Halley writes from Bermuda

The Paramore anchored in St George’s Harbour, Bermuda, on Friday 21 June 1700 and Halley and his crew remained there for nearly three weeks. They were busy during that time, the crew careening the ship in order to clean her, and Halley taking the latitude and longitude of the island, observing the tides and coastal dangers, and buying a new stream anchor to replace the one they had lost at Barbados.

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Bermuda, C17 (Wikimedia Commons)

Before leaving the island on 11 July, Halley wrote an informative letter to the Admiralty in London, describing his progress during the last few months:

(Halley to ?Burchett, dated 8 July 1700 from “Bermudas”, National Archives ADM 1/1871 (not autograph))

Honourd Sr

My last from St: Hellena, gave your Honour an Account of my Southern cruise, wherin I endeavoured to see the bounds of this Ocean on that side, but in Lattd. of 52°½ was intercepted with Ice cold and foggs Scarce credible at that time of the Year. haveing spent a Month to the Southwards of 40 degrees, and Winter comeing on, I stood to the Norwards Again and fell with the three Islands of Tristan da Cunha which yeilding us noe hope of refreshment, I went to St: Helena, where the continued rains, made the water soe thick with a brackish mudd, that when it settled it was scarce fitt to be drunke; all other necesarys that Island furnishes a Bundantley. at Trinidad we found excellent good water, but nothing else. Soe here I changed as much of my St Hellena water as I could, and proceeded to Fernambouc in Brassile, being desirous to hear if all were at peace in Europe, haveing had noe sort of Advice for near eight months, here one Mr. Hardwyck that calls himselfe English consull, shewed himselfe very desirous to make prize of me, as a pyrate and kept me under a guard in his house, whilst he went A Board to examine, notwithstanding I shewed him both my commisions and the smallness of my force for such a purpose, from hence in sixteen days I arrived at Barbados on the 21st of May, where I found the Island afflicted with a Severe pestilentiall dissease, which scarce spares any one and had it been as mortall as common would in a great measure have Depeopled the Island, I staied theire but three days, yet my selfe and many of my men were seazed with it, and tho it used me gently and I was soon up again yet it cost me my skin, my ships company by the extraordenary care of my Doctor all did well of it, and at present we are a very healthy ship: to morrow I goe from hence to coast alongst the North America and hope to waite on their Lordsps: my selfe within a month after the arrivall of this, being in great hopes, that the account I bring them of the variations and other matters may appear soe much for the publick benefitt as to give their Lordsps. intire satisfaction:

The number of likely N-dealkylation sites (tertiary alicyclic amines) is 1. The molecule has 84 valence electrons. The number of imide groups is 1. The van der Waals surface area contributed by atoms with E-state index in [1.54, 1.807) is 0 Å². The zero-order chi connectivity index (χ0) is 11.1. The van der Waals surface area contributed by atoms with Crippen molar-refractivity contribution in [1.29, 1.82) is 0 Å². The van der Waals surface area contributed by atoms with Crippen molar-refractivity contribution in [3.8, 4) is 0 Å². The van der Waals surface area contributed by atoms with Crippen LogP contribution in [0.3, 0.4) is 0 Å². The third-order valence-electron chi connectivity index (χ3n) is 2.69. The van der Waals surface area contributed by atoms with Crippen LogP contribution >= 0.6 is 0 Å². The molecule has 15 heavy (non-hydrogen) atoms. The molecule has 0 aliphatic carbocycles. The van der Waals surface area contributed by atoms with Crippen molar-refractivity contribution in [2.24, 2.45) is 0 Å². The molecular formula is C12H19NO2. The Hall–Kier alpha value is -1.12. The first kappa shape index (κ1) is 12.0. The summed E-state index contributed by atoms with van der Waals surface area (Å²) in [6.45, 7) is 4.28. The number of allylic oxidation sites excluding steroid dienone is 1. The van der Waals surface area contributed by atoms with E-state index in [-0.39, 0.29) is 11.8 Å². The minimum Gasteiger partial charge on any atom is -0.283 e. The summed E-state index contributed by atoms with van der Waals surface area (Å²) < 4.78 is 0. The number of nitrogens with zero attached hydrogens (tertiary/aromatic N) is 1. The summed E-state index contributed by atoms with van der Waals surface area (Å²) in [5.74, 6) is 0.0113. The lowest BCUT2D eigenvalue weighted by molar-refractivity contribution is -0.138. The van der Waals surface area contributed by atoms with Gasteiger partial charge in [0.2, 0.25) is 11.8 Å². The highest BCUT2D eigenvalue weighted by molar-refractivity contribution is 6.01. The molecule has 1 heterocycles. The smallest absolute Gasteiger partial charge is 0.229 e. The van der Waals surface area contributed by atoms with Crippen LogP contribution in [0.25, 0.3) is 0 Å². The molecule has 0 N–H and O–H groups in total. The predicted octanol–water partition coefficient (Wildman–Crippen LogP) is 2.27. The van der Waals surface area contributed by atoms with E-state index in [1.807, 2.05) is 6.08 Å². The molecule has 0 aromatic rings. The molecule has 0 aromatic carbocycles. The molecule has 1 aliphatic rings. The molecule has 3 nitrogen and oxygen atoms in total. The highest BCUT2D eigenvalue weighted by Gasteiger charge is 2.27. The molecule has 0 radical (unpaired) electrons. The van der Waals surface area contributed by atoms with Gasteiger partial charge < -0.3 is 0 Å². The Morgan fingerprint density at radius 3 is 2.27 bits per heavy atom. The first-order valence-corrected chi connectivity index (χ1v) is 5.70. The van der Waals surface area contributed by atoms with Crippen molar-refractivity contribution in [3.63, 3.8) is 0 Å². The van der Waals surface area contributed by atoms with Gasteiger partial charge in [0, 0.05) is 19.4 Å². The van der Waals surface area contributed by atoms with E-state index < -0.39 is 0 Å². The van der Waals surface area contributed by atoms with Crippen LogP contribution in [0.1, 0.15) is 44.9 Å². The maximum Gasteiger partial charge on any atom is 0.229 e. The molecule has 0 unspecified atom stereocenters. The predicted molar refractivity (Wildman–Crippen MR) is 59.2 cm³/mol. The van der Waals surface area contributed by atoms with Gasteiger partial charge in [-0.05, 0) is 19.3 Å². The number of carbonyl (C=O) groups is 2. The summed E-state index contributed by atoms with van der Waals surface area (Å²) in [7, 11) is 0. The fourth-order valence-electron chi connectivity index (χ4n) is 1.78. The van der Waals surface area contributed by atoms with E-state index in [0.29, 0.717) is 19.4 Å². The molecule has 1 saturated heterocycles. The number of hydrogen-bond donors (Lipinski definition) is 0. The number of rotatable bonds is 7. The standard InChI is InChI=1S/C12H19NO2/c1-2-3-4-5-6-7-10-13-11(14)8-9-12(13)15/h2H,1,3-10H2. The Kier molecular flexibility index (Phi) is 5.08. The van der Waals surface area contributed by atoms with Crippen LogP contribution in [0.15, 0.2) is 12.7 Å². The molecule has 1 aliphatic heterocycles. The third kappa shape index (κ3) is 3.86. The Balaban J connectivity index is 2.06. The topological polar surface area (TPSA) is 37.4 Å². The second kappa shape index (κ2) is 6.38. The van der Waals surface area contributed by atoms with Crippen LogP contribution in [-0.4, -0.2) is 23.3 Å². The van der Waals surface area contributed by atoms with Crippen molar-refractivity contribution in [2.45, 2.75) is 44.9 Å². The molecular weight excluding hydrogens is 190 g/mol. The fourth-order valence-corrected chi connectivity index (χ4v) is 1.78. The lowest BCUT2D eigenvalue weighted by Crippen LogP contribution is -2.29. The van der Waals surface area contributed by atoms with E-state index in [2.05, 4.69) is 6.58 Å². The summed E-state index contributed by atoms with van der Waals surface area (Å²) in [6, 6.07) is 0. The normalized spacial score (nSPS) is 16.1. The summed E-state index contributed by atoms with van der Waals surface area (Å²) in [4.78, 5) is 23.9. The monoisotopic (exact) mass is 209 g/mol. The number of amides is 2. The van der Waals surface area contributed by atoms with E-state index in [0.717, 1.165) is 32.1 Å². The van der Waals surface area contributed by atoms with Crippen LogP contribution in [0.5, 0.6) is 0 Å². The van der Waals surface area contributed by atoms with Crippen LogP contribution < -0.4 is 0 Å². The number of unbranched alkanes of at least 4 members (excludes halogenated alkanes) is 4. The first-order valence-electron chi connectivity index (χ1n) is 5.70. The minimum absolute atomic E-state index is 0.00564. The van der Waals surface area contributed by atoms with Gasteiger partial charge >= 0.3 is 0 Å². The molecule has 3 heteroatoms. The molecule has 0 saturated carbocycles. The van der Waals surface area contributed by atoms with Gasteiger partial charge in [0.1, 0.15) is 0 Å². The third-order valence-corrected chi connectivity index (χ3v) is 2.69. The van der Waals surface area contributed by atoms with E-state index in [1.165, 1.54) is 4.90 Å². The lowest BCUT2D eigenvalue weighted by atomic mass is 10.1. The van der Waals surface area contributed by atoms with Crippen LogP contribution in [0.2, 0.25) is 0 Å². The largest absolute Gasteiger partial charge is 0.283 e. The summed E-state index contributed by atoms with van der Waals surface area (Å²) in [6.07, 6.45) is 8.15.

I am Your Hon:rs most

Obed:t Servant:

Edmond Halley

We’ve looked before at Halley’s encounter with icebergs, his stay on St Helena and his visit to Trinidad (modern Trindade), and read how Halley himself described being environed by “Islands of Ice” in the South Atlantic, but we can look now at some additional information concerning his arrest at Pernambuco and his illness at Barbados.

During his stay at Pernambuco Halley recorded In his logbook that:

Mr. Hardwick…desired me to call on him at his house this afternoon, where instead of Business he caused me to be Arrested, and a Portuguese Guard Sett over me … and I was given to understand that Mr. Hardwick had Acted in my Affair wth.out Authority being only impower’d to Act for the Affrican Company, and the Owners of the Shipp Hanniball wch. had been seized there as a Pirate and had no Commission of Consul

This “Mr. Hardwick” was one Joseph Hardwick who held the title of vice-consul in the city of Lisbon, from where the British envoy extraordinary, Paul Methuen, had given him authority to sail to Pernambuco “in Order to the takeing posession and remitting hither whatsoever remains there belonging to the ships Hanniball and Eagle which were Seized there last year [1697] by the Governours Order”. [1]

I haven’t had time to uncover the full story of the seizure of these ships but I noticed that Hardwick was specifically warned not to exceed his written authority, and so unless that authority had been extended in the two intervening years, I think that Halley was right to object that “Mr. Hardwick had Acted in my Affair wth.out Authority”.

The pestilential disease contracted by Halley and some of his crew at Barbados has not been identified, but a gastro-intestinal illness, yellow fever, and typhoid fever have all been proposed, the latter suggested by Halley’s remark in this letter that it “cost me my skin”. It’s interesting that he says that “it used me gently and I was soon up again”, because his log entries show that he was ill for quite some time, falling ill on 24 May and remarking that his strength was returning “but Slowly” on 5 June, which sounds like a lengthy illness to me. [2]